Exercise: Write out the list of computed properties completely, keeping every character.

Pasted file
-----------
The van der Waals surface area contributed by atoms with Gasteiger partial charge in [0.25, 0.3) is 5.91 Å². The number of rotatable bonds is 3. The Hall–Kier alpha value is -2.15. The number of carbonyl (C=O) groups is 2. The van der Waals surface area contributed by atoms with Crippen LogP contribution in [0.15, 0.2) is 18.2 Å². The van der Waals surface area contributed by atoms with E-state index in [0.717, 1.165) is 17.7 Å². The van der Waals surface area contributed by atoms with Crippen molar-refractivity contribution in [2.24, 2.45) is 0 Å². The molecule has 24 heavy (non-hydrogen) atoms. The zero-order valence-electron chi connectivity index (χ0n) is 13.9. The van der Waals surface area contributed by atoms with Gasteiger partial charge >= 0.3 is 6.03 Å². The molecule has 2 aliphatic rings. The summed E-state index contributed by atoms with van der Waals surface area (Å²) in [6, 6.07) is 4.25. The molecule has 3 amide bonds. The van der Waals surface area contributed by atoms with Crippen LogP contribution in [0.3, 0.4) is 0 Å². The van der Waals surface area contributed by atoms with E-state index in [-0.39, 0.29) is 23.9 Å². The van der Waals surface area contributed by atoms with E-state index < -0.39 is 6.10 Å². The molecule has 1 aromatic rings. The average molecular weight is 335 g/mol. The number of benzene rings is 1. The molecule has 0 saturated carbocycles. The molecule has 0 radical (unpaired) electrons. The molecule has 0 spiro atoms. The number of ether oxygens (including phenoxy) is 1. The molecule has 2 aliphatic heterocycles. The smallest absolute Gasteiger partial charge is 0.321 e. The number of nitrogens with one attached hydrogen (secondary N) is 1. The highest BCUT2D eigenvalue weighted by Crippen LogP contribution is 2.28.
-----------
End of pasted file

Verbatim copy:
The van der Waals surface area contributed by atoms with Gasteiger partial charge in [0.25, 0.3) is 5.91 Å². The number of rotatable bonds is 3. The Hall–Kier alpha value is -2.15. The number of carbonyl (C=O) groups is 2. The van der Waals surface area contributed by atoms with Crippen LogP contribution in [0.15, 0.2) is 18.2 Å². The van der Waals surface area contributed by atoms with E-state index in [0.717, 1.165) is 17.7 Å². The van der Waals surface area contributed by atoms with Crippen molar-refractivity contribution in [2.24, 2.45) is 0 Å². The molecule has 24 heavy (non-hydrogen) atoms. The zero-order valence-electron chi connectivity index (χ0n) is 13.9. The van der Waals surface area contributed by atoms with Gasteiger partial charge >= 0.3 is 6.03 Å². The molecule has 2 aliphatic rings. The summed E-state index contributed by atoms with van der Waals surface area (Å²) in [6, 6.07) is 4.25. The molecule has 3 amide bonds. The van der Waals surface area contributed by atoms with Crippen LogP contribution in [0.3, 0.4) is 0 Å². The van der Waals surface area contributed by atoms with E-state index in [-0.39, 0.29) is 23.9 Å². The van der Waals surface area contributed by atoms with E-state index < -0.39 is 6.10 Å². The molecule has 1 aromatic rings. The average molecular weight is 335 g/mol. The number of benzene rings is 1. The molecule has 0 saturated carbocycles. The molecule has 0 radical (unpaired) electrons. The molecule has 0 spiro atoms. The number of ether oxygens (including phenoxy) is 1. The molecule has 2 aliphatic heterocycles. The smallest absolute Gasteiger partial charge is 0.321 e. The number of nitrogens with one attached hydrogen (secondary N) is 1. The highest BCUT2D eigenvalue weighted by Crippen LogP contribution is 2.28.